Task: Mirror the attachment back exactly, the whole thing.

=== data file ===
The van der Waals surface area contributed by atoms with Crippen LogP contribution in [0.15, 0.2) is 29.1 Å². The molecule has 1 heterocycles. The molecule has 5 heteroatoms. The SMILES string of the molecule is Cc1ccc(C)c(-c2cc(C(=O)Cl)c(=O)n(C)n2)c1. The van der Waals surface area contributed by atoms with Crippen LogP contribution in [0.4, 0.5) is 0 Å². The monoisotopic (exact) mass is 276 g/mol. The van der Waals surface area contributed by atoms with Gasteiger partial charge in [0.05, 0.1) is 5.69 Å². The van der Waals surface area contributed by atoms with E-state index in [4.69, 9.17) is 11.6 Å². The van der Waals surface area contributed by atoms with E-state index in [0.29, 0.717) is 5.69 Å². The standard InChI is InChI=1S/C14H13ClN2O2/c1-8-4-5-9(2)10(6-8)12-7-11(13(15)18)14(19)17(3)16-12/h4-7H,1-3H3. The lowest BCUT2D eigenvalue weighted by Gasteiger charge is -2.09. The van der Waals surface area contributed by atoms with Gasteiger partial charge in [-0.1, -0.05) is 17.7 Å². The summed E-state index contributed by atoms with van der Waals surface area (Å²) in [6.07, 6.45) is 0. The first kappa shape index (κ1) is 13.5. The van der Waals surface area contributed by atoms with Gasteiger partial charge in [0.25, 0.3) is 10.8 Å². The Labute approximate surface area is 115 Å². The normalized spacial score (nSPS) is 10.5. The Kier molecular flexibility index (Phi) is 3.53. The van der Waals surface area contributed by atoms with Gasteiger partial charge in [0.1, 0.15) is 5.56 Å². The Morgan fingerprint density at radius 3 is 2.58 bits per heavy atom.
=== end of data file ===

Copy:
The van der Waals surface area contributed by atoms with Crippen LogP contribution in [0.15, 0.2) is 29.1 Å². The molecule has 1 heterocycles. The molecule has 5 heteroatoms. The SMILES string of the molecule is Cc1ccc(C)c(-c2cc(C(=O)Cl)c(=O)n(C)n2)c1. The van der Waals surface area contributed by atoms with Crippen LogP contribution in [0.4, 0.5) is 0 Å². The monoisotopic (exact) mass is 276 g/mol. The van der Waals surface area contributed by atoms with Gasteiger partial charge in [0.05, 0.1) is 5.69 Å². The van der Waals surface area contributed by atoms with E-state index in [4.69, 9.17) is 11.6 Å². The van der Waals surface area contributed by atoms with E-state index in [0.29, 0.717) is 5.69 Å². The standard InChI is InChI=1S/C14H13ClN2O2/c1-8-4-5-9(2)10(6-8)12-7-11(13(15)18)14(19)17(3)16-12/h4-7H,1-3H3. The lowest BCUT2D eigenvalue weighted by Gasteiger charge is -2.09. The van der Waals surface area contributed by atoms with Gasteiger partial charge in [-0.1, -0.05) is 17.7 Å². The summed E-state index contributed by atoms with van der Waals surface area (Å²) in [6.07, 6.45) is 0. The first kappa shape index (κ1) is 13.5. The van der Waals surface area contributed by atoms with Gasteiger partial charge in [0.25, 0.3) is 10.8 Å². The Labute approximate surface area is 115 Å². The normalized spacial score (nSPS) is 10.5. The Kier molecular flexibility index (Phi) is 3.53. The van der Waals surface area contributed by atoms with Gasteiger partial charge in [0.1, 0.15) is 5.56 Å². The Morgan fingerprint density at radius 3 is 2.58 bits per heavy atom.